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2 reviews, 7 user ratings

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Vicky Cristina Barcelona
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by Peter Sobczynski

"I Had This Perfect Dream, This Dream Was Me And You And You and You"
4 stars

Although he has made enough masterpieces in his long and prolific career to rate himself a position on any reasonable list of great American filmmakers, Woody Allen’s cinematic output in the last decade or so has been so wildly uneven--since the release of his last flat-out masterpiece, the wildly underrated 1997 effort “Deconstructing Harry,” his output has mostly consisted of movies running the gamut from uninspired misfires like “Celebrity” and “Hollywood Ending” to outright disasters like the inexplicable “Anything Else”--that attending one of his films, which used to be the closest thing to a sure thing during his heyday in the 1970’s and 1980’s, has become a crapshoot in which audiences can never be sure if they are going to be getting a taste of the good old days or witnessing a reminder of just low his artistic stock has plunged in recent years. Ironically, when you consider his self-professed reputation as a confirmed urbanite who would rather eat mashed yeast than leave his beloved New York, some of his most invigorating work in recent years has come when he has left Manhattan in order to tell stories set in other cities such as Venice, where he shot the delightful musical “Everyone Says I Love You” and London, the location for the surprise critical and commercial success “Match Point.” However, as his London-based follow-ups “Scoop” and “Cassandra’s Dream” painfully proved, the excitement brought upon by a new location seems to last for only one project and he needs to move on so as not to risk presenting viewers with another cinematic dead shark. With his latest film, the sexy comedy “Vicky Cristina Barcelona,” he has moved on to Spain and the change in scenery once again seems to have agreed with his artistic temperament--it is easily the most breezily entertaining thing that he has done in a long time.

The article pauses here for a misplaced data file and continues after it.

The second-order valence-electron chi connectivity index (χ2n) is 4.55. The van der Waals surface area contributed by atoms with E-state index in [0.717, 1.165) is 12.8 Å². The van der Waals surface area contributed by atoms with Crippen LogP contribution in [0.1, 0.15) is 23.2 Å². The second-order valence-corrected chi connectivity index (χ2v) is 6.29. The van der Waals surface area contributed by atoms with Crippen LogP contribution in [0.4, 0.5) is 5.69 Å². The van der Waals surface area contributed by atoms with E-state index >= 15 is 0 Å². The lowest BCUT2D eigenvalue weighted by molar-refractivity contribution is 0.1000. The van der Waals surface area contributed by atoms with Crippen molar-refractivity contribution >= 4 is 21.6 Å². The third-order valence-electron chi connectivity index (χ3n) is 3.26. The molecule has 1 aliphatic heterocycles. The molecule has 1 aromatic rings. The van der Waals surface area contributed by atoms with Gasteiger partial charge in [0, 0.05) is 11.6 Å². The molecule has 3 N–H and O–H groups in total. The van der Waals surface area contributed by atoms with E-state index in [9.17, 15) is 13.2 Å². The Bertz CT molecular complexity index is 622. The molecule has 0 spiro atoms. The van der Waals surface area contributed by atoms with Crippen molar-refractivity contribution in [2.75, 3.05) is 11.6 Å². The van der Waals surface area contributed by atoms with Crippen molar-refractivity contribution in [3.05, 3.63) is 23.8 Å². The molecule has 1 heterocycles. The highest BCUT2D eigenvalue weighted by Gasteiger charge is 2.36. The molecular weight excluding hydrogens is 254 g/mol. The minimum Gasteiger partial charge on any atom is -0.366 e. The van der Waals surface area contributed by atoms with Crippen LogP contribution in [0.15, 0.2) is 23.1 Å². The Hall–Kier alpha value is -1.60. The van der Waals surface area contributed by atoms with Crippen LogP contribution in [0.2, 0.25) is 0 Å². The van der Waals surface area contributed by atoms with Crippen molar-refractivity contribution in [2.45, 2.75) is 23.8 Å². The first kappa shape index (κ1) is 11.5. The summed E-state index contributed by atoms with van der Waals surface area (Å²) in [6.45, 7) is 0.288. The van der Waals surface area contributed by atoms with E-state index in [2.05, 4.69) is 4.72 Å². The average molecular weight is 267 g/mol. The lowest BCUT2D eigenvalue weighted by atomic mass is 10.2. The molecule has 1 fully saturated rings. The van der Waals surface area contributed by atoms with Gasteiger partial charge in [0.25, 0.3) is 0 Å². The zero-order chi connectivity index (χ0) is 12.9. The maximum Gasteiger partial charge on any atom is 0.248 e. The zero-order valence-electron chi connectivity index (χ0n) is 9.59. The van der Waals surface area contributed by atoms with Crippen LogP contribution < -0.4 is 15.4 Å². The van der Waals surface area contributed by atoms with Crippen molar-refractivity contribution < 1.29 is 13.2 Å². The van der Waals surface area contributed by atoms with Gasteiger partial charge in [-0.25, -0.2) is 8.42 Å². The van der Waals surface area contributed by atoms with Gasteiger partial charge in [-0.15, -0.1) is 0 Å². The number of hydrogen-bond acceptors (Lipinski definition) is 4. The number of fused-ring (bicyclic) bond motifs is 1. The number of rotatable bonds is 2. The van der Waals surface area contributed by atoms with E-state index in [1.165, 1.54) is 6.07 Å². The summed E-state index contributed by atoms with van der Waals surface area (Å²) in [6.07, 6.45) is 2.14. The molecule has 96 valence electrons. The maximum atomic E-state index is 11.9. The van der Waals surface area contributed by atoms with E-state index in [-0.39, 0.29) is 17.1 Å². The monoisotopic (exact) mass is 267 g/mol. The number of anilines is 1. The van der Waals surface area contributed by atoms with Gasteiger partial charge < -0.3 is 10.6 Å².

The film opens as two American friends, the cerebral and somewhat uptight Vicky (Rebecca Hall) and the heedless and free-spirited Cristina (Scarlett Johansson), arrive in Barcelona to spend the summer with friends of Vicki’s family so that grad student Vicki can further her work in Catalan cultural studies while Cristina begins to pursue a vague interest in photography. Because they are young and beautiful and artistically inclined, it is only a matter of time before they run across Juan Antonio (Javier Bardem), a hunky artist with a mysterious and tempestuous past--there are rumors that he sleeps with practically everyone and that his marriage to the fiery Maria Elena (Penelope Cruz) ended when one tried to kill the other in a fit of jealous passion--and because they are young and beautiful (and artistically inclined, it is only a matter of time after formally meeting them (okay, maybe two minutes tops) before he is proposing that the three of them jet off for a weekend to Catalonia to intensely study the local architecture and each other, if you know what I mean. Vicky, who has a safe and safely boring fiancée back home, is predictably offended by the presumptuousness of Juan’s suggestion while the always-adventurous Cristina is duly intrigued and eventually convinces Vicky to come along. Alas, things don’t work out quite as planned--just before consummating things with Juan, Cristina is knocked out for a few days with a sever case of food poisoning and during her convalescence , it is Vicky who winds up in bed with Juan for one grand night of passion.